I started paying monthly for a Crossfit membership back in July. Before then I was losing too much money playing poker at the dog track thirty minutes north, and I decided that Crossfit would be cheaper and I might actually see some positive results.
And it’s been a lot of fun these past four months. I look forward to going to every class that I can, although that may say more about how mundane my job is, but whatever.
Also, I’ve been doing training for the last two months for the half-marathon in Las Vegas next month. Although lately I’ve just been doing the crossfit classes during the week, and then the long run on Sunday morning.
As for my weight, still sticking around the 210-215 range. But I’m definitely more built, and nowhere near LARD ASS.
On this day: Four months after their legendary Triangle Ladder match at WrestleMania 2000, the Dudley Boyz, Edge & Christian and the Hardy Boyz battle in the first-ever Tables, Ladders & Chairs match, ending with Edge & Christian once again defeating both teams to walk out as WWF Tag Team Champions. (8/27/00)
Favorite match of all time. Still remember Jim Ross’s rooting on Matt Hardy to climb the ladder and win the tag team title in his home state, and then his “NO NO NO” call as he got sent through two tables outside the ring. So much the best.
THIS IS WHY WE CAN’T HAVE NICE THINGS
My empassioned plea for a 6-2 SEC conference schedule, and to see Alabama play at Baylor
The ACC released their schedule of future crossover opponents for when the conference is finally up to 14 teams for the 2014 season. Each ACC team will play a 6-1-1 conference schedule, just like the SEC, with a game against each of the six other teams in its division, a game against one permanent opponent from the other division, and one game against a rotating opponent from the other division.
Since the release of this schedule, some folks on Twitter noticed that Louisville, new to the ACC in 2014, won’t play Virginia Tech for the first time in conference play until 2020. And with the way conference expansion is these days, who knows what the state of the conference will be by then.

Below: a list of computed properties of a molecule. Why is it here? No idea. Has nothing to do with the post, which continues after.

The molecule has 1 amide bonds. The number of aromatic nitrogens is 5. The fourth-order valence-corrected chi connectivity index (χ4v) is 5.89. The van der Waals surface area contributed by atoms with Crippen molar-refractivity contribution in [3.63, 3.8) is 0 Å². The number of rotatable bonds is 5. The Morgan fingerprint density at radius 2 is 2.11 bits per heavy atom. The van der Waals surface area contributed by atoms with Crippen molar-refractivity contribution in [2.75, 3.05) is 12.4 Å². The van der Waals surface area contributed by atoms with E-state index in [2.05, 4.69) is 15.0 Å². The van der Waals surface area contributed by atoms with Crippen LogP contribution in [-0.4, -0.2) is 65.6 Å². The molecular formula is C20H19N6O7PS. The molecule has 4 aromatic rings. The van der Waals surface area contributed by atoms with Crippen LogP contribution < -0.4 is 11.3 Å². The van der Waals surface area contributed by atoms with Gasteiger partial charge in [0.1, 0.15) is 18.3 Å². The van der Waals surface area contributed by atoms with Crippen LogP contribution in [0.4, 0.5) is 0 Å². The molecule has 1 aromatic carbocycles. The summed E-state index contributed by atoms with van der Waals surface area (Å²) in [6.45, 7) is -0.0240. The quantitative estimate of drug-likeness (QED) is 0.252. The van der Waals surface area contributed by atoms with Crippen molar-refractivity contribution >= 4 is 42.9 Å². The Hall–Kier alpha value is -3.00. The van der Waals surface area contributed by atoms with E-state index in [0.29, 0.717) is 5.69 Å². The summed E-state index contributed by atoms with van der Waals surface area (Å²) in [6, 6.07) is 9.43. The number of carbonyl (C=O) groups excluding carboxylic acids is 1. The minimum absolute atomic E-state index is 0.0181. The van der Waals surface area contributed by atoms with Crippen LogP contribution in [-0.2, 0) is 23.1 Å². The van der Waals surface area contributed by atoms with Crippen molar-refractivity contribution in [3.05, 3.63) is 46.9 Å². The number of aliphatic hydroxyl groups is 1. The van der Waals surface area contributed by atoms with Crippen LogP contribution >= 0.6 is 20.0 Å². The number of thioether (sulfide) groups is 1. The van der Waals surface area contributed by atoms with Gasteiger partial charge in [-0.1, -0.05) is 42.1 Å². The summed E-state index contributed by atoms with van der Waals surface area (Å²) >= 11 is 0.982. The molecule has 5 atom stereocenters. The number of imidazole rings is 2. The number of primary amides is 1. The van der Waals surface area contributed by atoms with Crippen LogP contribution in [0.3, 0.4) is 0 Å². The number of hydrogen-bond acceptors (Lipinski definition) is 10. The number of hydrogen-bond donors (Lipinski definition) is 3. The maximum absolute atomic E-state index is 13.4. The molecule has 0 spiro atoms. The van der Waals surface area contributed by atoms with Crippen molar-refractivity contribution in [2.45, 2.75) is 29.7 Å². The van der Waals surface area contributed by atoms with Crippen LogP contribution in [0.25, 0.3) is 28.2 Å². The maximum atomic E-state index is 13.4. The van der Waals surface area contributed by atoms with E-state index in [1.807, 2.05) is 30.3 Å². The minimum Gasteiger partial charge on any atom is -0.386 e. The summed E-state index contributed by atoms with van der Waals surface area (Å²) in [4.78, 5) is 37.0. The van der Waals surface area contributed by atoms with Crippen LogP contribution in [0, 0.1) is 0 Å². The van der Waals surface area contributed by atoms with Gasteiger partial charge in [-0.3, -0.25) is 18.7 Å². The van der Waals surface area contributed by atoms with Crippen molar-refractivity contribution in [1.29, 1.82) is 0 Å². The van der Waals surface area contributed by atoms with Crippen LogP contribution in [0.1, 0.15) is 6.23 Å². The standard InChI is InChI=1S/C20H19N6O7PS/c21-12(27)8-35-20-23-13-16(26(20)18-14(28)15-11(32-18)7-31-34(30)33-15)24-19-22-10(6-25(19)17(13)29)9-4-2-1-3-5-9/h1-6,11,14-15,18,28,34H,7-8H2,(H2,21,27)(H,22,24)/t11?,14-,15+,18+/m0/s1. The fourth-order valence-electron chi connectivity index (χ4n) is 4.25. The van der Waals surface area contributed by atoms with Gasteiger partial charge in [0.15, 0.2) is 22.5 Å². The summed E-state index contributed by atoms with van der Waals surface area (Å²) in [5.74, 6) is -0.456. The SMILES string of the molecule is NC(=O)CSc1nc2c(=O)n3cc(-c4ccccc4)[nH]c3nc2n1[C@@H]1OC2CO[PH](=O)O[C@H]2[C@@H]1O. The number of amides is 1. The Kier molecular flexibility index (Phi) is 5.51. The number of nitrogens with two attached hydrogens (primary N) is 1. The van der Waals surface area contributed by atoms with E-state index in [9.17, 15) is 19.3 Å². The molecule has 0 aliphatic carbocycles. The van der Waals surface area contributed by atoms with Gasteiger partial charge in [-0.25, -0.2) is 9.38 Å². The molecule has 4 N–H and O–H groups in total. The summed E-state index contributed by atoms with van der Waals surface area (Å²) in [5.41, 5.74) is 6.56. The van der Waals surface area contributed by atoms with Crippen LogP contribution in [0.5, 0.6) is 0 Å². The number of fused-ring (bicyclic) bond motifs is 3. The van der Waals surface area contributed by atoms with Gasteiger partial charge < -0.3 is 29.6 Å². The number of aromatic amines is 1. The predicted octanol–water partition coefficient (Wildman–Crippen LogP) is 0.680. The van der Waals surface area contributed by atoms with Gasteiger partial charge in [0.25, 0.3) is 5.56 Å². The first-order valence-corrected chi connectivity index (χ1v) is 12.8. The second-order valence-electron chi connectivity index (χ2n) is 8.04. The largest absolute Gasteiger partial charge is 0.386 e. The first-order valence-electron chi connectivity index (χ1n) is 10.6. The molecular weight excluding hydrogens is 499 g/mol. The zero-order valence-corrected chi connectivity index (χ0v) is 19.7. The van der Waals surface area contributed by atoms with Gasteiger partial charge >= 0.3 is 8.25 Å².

This is the same issue that some have with the SEC conference schedule, which is one of the reasons there is a push for a nine-game conference schedule. The proposal was voted down, but will probably be revisited in the future.
Personally, I don’t think a nine-game schedule is the right move for either the SEC or the ACC. The SEC has shown enough strength recently that one of its teams can go through an eight-game conference schedule with a loss (or in the case of 2007, two) and still be able to make it to the title game. That team should certainly be able to make it into a four-team playoff in the future.
I also don’t think that the 6-1-1 schedule is viable for either 14-team league. The only real reason I can see the ACC playing a 6-1-1 schedule is so that Florida State and Miami can continue to play every year. (And maybe North Carolina and N.C. State. Possibly Georgia Tech and Clemson?) If it weren’t for the Alabama-Tennessee and Auburn-Georgia rivalries, I don’t think the SEC would have stuck with 6-1-1.
Here’s the thing, though: conference realignment has destroyed so many traditional rivalry games already, most notably Texas-Texas A&M and Missouri-Kansas. Why should the rivalry games left prevent a conference from playing a balanced schedule?
I think the best option for both 14-team conferences is a 6-2 model. It’s less incestuous (shut up) than a nine-game schedule, and those aforementioned rivalry games will still come around every couple years.
And if Nick Saban is worried about fans not showing up to non-conference home games, perhaps more than a select few SEC teams could be encouraged to spend a little of that new television network money on some out-of-conference road games to Big 12 or PAC-12 country. (Looking at you, Florida. #gogators)